Caps Close Homestand vs. Sens
Friday, 12.02.2011 / 5:42 PM
Mike Vogel - WashingtonCaps.com Senior WriterDecember 3 vs. Ottawa Senators at Verizon Center
1500AM, XM and Caps Radio Network
Morning Skate Report at 1 p.m., Pre-Cap Podcast at 2 p.m., John Walton’s one-on-one audio with Dale Hunter at 5 p.m. on capitalsvoice.com, Two-Man Advantage at 5 p.m., all on washingtoncaps.com
Ottawa Senators (12-11-2)
Washington Capitals (12-11-1)
Washington will try to salvage something from a three-game homestand on Saturday when the Ottawa Senators visit Verizon Center for the second and final time this season. The Capitals dropped 2-1 decisions to St. Louis and Pittsburgh, respectively, to open the homestand.
The Caps beat the Sens by a 2-1 count when the two clubs met previously this season, back on Oct. 15 in the District. That win was Washington’s fourth in succession at the start of the season, a run that eventually extended to a franchise record seven wins at the start of a season.
Since that swift 7-0 start, the Caps have fallen on some seriously hard times. Washington has dropped four in a row in regulation for the first time in more than four years, since Nov. 10-21, 2007. That five-game skid immediately preceded Bruce Boudreau’s appointment as the Capitals’ head coach. The team’s current 5-11-1 doldrums helped lead to Boudreau’s dismissal earlier in the week.
The Capitals outscored their opponents by a combined 44-28 in their 9-2 start. They’ve been outscored by an aggregate 48-27 in that 5-11-1 stretch since.
Dale Hunter took over the reins from Boudreau earlier this week. The club has shown defensive improvement since Hunter took over, and that area of the team’s game was the one in most need of immediate improvement.
The Caps had surrendered three or more goals in seven straight games for the first time in more than four years before tightening up in those last two contests against the Blues and Penguins.
Hunter has buttoned things down in Washington’s end of the ice, but his system is more predicated on offense, and that offense will come.
“I thought we did a lot of good things,” says Caps right wing Troy Brouwer
of the team’s performance on Thursday against the Penguins. “We got in on the forecheck and created a lot, we just didn’t get enough shots and get enough pucks to the net.”
Washington showed passion, work ethic and physicality against the Penguins, and it also cycled pucks in the attack zone in patches, much more so than it did on Tuesday against the stifling St. Louis team. Next, the Caps need to find a way to use their forechecking and cycling game to funnel more pucks at the net and create more in the way of prime scoring chances.
In addition to the four-game losing streak, the Caps have now dropped three straight in regulation on home ice.
“There is a lot of emotion for us because we’ve got to win,” says Caps center Marcus Johansson
. “We haven’t won now in a bunch of games in a row here, so we need a win. I think it gets more and more emotional all the time, and that game [on Thursday against Pittsburgh] just made it even more emotional.”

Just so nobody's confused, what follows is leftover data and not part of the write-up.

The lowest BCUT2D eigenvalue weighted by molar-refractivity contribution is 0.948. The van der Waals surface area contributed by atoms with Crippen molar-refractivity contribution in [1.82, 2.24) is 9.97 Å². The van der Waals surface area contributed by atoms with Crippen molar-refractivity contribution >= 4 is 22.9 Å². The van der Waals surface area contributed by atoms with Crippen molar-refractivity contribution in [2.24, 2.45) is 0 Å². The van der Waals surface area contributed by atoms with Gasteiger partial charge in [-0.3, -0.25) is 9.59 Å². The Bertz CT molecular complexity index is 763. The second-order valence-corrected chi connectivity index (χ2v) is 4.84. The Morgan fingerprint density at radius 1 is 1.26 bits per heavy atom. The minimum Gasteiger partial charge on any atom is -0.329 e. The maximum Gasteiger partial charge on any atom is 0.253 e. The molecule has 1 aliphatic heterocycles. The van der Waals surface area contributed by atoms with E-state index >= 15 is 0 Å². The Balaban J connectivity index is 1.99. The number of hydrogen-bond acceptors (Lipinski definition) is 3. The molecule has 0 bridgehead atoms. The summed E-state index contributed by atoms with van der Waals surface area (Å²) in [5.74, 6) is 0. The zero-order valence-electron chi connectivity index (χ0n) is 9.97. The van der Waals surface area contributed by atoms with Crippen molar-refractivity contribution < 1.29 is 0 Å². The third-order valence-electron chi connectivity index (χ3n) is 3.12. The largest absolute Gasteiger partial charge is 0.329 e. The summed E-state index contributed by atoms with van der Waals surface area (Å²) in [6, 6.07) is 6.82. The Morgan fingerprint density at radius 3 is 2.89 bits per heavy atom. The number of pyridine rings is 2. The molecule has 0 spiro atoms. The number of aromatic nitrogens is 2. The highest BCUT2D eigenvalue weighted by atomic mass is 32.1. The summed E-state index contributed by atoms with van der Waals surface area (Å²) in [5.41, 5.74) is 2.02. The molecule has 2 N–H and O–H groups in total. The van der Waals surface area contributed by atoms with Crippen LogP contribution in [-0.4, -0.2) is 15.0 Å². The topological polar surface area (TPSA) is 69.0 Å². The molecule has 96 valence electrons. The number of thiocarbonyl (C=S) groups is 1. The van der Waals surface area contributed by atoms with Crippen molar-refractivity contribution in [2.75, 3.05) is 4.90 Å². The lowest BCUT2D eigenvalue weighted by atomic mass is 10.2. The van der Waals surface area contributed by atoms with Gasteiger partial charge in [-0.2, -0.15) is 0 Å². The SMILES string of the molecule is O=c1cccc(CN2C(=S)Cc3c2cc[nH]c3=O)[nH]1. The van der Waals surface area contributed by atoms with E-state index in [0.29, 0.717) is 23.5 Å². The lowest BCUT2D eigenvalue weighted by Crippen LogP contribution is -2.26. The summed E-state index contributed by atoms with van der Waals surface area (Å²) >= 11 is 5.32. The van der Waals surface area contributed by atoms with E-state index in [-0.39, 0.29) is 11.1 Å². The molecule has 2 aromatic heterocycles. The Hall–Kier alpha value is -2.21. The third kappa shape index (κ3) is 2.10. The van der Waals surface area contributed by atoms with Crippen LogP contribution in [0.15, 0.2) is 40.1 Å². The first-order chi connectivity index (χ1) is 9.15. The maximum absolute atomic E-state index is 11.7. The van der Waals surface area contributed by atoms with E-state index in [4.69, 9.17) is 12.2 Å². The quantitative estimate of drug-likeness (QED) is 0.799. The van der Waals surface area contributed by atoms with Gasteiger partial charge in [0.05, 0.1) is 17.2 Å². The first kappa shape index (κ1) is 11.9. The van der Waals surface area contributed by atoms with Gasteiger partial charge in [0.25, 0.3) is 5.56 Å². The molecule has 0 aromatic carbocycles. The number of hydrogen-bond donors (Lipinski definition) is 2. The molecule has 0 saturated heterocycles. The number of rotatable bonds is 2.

The Caps have scored a single goal in three straight games for the second time in a matter of weeks; they’ve scored but one goal in six of their last nine games. As the players adjust to Hunter’s style, the goals will come.
“It’s been different,” says Johansson. “I think it’s been a lot to think about. There’s a lot of new stuff going on out there. We’ve got new systems and all that kind of stuff. There are a lot of changes you have to get good at. It’s different, but in the long run I think it’s going to be good.”
Washington enters the game in a three-way tie for ninth place in the Eastern Conference standings, nine points behind the front-running Penguins and just five points ahead of 14th place Carolina.
Ottawa went through a rough patch early in the season and another early in November but has rebounded since. The Senators are 5-2-1 in their last eight games, and they’re a point ahead of the Capitals in the Eastern Conference standings; Ottawa currently occupies the eight spot.
Offense has been Ottawa’s strong suit in the first quarter of the season; as a team, the Senators – along with Washington – are tied for eighth in the league in goals per game at 2.96.
Sens winger Milan Michalek is third in the league with 15 goals. Center Jason Spezza ranks among the NHL’s top 30 in scoring with 23 points (nine goals, 14 assists). Blueliner Erik Karlsson leads all NHL defensemen in scoring with 22 points (one goal, 21 assists).
Ex-Caps defenseman Sergei Gonchar has also experienced a bit of a rebirth under first-year Sens head coach Paul MacLean. After posting 27 points (seven goals, 20 assists) along with a minus-15 in 67 games with Ottawa last season, Gonchar has two goals and 17 points to go along with a plus-3 in 2011-12.
Gonchar broke into the NHL in 1994-95, Hunter’s first season as the Washington captain. Caps assistant coach Jim Johnson was also a Gonchar teammate in the District that season.
At the other end of the ice, the Sens have struggled. Ottawa has allowed an average of 3.4 goals per game, the worst mark in the league. The Senators have allowed 32 or more shots on goal in each of their last four games while the Caps have been limited to less than 20 shots on net in each of their last two contests.